Android Apps May Be Infected With Old Windows Malware

By Victor Thomson , Mar 03, 2017 03:30 AM EST

As much as 132 Google Play applications tried to infect Android users with Windows malware. However, security researchers suspect to believe that developers did not intentionally spawn the malicious apps.

Old Windows Malware May Infect Android Apps

According to Ars Technica, the suspected 132 Android apps from the official Google Play market were spawned by seven different developers. The apps mostly contained carefully concealed HTML-based iframe tags that connect to two malicious domains. To inject an entire Windows executable into the HTML, in the case of one application, Microsoft's Visual Basic language was used instead of iframes.

The suspected applications were equipped with two capabilities. One was to load the main app and one was to load interstitial ads. The main application loaded WebView components configured to allow JavaScript code to access the native functionality of the app.

According to Computerworld, considering that the Windows-based malware is incapable of executing on an Android device, it is unclear for what reason all the malicious coding work was done. Researchers from the security firm discovered the 132 Android apps, Palo Alto Networks, believe the developers didn't intentionally include the malicious executable and domains. They suspect that the developers instead unknowingly used the same infected programming platform to code the apps.

All the developers shared a geographic proximity to Indonesia. They are not malicious and, most likely, are victims of this attack. Researchers have come to this conclusion considering that all samples appear to be generated from the same platform, as they share similarities in their coding structure.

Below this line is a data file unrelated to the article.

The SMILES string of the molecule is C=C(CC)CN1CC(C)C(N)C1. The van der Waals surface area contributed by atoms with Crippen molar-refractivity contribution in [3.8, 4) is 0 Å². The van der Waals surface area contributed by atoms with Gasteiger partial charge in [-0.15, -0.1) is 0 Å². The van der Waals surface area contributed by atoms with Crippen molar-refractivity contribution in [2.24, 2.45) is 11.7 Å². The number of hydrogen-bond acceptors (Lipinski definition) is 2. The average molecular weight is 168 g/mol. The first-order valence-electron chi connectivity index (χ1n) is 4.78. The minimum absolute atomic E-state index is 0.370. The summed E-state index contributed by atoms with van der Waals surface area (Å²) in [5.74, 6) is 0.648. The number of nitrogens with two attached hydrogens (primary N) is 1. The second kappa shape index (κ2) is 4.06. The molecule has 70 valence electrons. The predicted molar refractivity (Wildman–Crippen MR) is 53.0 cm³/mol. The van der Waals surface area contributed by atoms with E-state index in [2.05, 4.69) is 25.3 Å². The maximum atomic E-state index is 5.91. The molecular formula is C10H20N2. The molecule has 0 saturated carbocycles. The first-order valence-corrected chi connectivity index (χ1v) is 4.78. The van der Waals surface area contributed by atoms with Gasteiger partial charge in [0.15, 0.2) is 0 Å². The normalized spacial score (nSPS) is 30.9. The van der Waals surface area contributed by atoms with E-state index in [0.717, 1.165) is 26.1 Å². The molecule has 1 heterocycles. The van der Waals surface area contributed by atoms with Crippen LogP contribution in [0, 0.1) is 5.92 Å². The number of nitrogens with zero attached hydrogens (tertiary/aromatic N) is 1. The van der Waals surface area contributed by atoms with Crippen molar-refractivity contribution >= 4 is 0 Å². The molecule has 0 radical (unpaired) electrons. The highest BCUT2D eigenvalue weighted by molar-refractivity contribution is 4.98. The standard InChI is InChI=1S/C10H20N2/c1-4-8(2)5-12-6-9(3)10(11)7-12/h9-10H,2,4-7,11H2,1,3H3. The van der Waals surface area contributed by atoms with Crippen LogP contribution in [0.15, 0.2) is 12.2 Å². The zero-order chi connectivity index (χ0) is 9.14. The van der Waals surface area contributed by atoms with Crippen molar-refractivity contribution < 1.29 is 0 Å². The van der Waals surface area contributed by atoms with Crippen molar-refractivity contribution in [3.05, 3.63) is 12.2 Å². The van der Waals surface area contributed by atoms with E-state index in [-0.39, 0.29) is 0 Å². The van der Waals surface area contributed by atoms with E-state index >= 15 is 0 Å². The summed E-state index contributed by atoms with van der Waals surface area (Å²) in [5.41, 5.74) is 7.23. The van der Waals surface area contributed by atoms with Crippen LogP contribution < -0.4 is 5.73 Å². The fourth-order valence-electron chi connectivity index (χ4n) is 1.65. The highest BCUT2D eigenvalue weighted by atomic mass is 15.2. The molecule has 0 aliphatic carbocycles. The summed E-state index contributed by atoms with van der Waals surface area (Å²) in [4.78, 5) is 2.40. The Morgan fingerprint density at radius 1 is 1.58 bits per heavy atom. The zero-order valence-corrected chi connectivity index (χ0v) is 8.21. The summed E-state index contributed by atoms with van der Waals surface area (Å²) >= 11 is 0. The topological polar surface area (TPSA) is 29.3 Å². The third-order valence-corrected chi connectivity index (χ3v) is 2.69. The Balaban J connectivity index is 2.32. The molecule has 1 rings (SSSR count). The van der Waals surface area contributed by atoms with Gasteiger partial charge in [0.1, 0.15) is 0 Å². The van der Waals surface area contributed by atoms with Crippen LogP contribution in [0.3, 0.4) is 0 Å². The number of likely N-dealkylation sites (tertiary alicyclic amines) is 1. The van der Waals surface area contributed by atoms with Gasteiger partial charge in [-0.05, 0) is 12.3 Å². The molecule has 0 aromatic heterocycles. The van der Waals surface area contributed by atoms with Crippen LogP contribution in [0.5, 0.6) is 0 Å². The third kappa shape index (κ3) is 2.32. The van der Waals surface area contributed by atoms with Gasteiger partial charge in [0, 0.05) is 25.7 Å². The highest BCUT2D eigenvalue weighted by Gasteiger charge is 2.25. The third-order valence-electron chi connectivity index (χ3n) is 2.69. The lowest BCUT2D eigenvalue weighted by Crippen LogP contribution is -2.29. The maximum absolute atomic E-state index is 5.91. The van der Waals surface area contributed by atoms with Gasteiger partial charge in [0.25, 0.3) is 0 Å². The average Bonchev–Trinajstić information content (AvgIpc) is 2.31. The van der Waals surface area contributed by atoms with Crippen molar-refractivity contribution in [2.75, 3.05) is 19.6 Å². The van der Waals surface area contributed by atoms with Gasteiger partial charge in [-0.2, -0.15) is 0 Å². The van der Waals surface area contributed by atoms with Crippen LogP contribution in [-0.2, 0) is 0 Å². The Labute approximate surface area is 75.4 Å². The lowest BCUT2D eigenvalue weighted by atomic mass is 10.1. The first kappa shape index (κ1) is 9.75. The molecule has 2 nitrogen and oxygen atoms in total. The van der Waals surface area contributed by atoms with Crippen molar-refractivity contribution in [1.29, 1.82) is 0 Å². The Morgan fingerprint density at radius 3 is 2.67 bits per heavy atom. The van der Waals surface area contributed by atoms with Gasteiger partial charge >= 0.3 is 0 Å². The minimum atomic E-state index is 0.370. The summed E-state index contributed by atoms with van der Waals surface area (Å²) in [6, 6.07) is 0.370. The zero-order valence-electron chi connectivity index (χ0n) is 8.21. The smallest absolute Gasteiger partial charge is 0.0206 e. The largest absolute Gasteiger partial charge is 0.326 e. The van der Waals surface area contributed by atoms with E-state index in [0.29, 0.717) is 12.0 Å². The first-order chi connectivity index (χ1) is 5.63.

Potential Damages Due To Malware Infected Android Apps

The good news is that, currently, Android users don't have reasons to fear any damage caused by the infected apps. However, the malware may spread to other platforms. By attacking developers, the malware can impact end-users.

The focus on Windows-based malware and the dormant domains prevented the apps from posing a threat to the people who installed the apps. However, the researchers fear that it might have been possible for the malicious apps to be lead to real damage. Under one scenario, in case that the iframes would have linked to active domains, they could have used the JavaScript settings to access the native functionality of the apps.

All resources within the app would be available and under control of the hackers through this vector. The attackers could also replace the developer's designated server with their own. In this case, whatever information sent to the developer's server would fall in the hands of the hackers.

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